Taping black Proplex panels to the floor and wall, Jack Lavender has transformed The Approach into a crepuscular stage set, creating an uncanny black box theatre dimly lit by the cold strip light overhead. Employing non-hierarchical display strategies, a few objects lurk in the space, sculptural remnants from past events, or signifiers of an impending future. A dead eucalyptus tree stands at one end of the gallery, deflated party balloons limply hang off a branch; a box of spent fireworks suggest celebrations been and gone; a disconnected KX100 phone box towers lugubriously, once the zenith of technological innovation, now an outdated and outmoded form of communication. All of these objects carry an ominous significance, spectres of a lost future.
Lavender’s concern with time has been apparent throughout his practice. He has an instinctive impulse to collect usually forgettable souvenirs from the everyday and preserve them as relics of a particular moment or era, as if they are destined for induction to a time capsule, ready for some distant future generation to discover. To quote Mark Fisher, what Lavender’s work shows us is how: “In the last 10 to 15 years, the internet and mobile telecommunications technology have altered the texture of everyday experience beyond all recognition. Yet, perhaps because of all this there’s an increasing sense that culture has lost the ability to grasp the present [… E]veryday life has sped up but culture has slowed down.”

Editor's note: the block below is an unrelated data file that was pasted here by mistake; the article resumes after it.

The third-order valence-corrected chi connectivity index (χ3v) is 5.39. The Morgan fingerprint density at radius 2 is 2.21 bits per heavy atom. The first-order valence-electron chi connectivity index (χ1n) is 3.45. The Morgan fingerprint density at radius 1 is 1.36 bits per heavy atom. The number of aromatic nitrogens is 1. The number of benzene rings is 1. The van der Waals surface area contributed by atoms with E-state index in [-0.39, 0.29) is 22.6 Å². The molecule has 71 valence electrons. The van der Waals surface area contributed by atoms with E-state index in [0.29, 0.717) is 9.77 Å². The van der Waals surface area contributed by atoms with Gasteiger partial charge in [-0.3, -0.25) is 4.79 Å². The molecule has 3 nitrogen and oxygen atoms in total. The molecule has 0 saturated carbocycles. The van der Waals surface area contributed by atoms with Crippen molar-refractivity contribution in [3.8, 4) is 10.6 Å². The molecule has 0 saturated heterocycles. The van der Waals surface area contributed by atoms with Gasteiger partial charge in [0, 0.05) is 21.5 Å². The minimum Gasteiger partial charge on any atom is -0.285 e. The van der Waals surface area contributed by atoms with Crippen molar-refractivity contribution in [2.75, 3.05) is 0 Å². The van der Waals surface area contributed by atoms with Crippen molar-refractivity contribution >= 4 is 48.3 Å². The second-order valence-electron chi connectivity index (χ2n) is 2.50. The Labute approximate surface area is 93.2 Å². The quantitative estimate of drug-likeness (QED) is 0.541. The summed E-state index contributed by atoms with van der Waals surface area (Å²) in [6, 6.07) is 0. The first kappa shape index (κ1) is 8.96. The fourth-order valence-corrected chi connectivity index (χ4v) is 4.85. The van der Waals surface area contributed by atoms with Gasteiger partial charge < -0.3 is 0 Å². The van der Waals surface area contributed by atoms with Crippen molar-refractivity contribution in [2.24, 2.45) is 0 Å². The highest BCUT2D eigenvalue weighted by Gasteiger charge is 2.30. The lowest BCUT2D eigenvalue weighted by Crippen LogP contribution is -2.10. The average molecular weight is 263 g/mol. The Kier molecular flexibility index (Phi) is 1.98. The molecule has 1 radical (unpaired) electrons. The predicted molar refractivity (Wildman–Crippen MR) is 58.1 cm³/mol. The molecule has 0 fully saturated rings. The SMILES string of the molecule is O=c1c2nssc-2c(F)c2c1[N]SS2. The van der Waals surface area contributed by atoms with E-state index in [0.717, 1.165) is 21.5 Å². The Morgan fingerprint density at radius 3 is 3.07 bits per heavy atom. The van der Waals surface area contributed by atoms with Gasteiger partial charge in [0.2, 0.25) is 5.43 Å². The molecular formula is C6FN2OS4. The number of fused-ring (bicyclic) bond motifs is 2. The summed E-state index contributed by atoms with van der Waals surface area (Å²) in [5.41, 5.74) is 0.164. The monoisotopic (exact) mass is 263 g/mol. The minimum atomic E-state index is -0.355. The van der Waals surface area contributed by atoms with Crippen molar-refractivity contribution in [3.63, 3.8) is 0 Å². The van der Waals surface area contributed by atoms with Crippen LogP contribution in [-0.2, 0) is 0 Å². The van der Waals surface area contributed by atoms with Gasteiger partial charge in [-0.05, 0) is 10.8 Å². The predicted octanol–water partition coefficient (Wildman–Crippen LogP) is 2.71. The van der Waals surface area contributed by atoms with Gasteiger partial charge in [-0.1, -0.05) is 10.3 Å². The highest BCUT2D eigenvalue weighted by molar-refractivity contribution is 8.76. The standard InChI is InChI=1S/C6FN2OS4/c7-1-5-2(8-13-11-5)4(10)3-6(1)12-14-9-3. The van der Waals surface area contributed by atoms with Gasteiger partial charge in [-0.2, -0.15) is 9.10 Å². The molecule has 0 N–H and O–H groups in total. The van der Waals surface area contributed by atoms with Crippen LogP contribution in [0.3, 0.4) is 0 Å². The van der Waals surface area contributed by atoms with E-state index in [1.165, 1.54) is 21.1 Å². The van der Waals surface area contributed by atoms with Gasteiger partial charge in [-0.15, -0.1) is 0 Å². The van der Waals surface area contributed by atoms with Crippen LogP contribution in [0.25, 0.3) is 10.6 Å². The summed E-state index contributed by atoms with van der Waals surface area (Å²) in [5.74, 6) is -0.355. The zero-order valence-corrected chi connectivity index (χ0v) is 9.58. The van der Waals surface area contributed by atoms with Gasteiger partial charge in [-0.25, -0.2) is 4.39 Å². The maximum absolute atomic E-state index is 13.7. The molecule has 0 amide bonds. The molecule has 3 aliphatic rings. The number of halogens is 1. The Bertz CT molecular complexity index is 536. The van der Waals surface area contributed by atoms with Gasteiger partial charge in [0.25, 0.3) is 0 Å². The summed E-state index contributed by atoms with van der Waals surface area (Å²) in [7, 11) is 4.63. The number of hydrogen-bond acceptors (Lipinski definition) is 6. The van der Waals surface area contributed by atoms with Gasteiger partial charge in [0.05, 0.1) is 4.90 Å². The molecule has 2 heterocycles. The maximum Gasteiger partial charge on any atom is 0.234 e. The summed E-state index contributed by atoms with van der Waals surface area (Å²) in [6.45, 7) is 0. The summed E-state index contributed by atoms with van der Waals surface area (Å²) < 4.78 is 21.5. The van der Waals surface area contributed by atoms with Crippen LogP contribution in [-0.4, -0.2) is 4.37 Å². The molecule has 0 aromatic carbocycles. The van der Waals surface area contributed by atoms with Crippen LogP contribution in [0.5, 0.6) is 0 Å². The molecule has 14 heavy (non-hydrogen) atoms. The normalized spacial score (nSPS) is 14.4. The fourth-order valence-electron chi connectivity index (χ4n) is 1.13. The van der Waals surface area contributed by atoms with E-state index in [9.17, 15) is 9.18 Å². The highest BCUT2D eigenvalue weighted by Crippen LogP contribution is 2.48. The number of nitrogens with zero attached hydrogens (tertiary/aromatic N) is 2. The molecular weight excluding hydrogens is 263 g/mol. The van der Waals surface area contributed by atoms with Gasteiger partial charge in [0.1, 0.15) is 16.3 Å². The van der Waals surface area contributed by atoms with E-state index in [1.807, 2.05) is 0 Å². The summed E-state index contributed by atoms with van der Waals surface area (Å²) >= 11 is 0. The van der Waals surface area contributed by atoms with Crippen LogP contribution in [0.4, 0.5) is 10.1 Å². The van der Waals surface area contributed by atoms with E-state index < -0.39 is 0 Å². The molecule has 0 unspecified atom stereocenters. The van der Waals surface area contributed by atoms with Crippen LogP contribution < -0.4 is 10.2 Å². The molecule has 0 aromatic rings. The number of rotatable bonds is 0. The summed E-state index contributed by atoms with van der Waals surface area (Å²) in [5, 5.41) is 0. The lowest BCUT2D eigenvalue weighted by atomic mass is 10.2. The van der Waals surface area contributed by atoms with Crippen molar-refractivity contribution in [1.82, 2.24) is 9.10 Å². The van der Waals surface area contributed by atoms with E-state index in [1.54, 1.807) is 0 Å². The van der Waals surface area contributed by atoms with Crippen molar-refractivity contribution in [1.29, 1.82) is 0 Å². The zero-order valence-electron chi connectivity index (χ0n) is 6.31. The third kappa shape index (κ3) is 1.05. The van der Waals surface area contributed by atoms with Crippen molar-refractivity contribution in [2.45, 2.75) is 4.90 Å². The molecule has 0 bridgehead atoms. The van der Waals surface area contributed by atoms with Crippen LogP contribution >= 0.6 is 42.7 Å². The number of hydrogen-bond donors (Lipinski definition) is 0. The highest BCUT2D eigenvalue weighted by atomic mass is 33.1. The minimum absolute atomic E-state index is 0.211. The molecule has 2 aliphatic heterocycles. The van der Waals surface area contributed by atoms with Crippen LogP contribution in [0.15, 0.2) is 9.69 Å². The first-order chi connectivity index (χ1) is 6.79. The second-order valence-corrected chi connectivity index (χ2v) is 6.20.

Combining the concept of the “slow cancellation of the future” in cultural terms, with the more urgent threat of global warming and climate catastrophe, Lavender employs gallows humour as a kind of salvation. In his collages – a few exhibited in the gallery, but mostly viewable via his concurrent online presentation “Tired but Wired 2” – Lavender takes his images from found printed material magazine and newspaper clippings, old books and flyers, with a particular focus on the ‘90s and ‘00s new age and raver subcultures. In these works, the world is on fire, both culturally and literally. Images of planet Earth are symbolically interchanged with clock faces, counting us down until the moment it’s all over.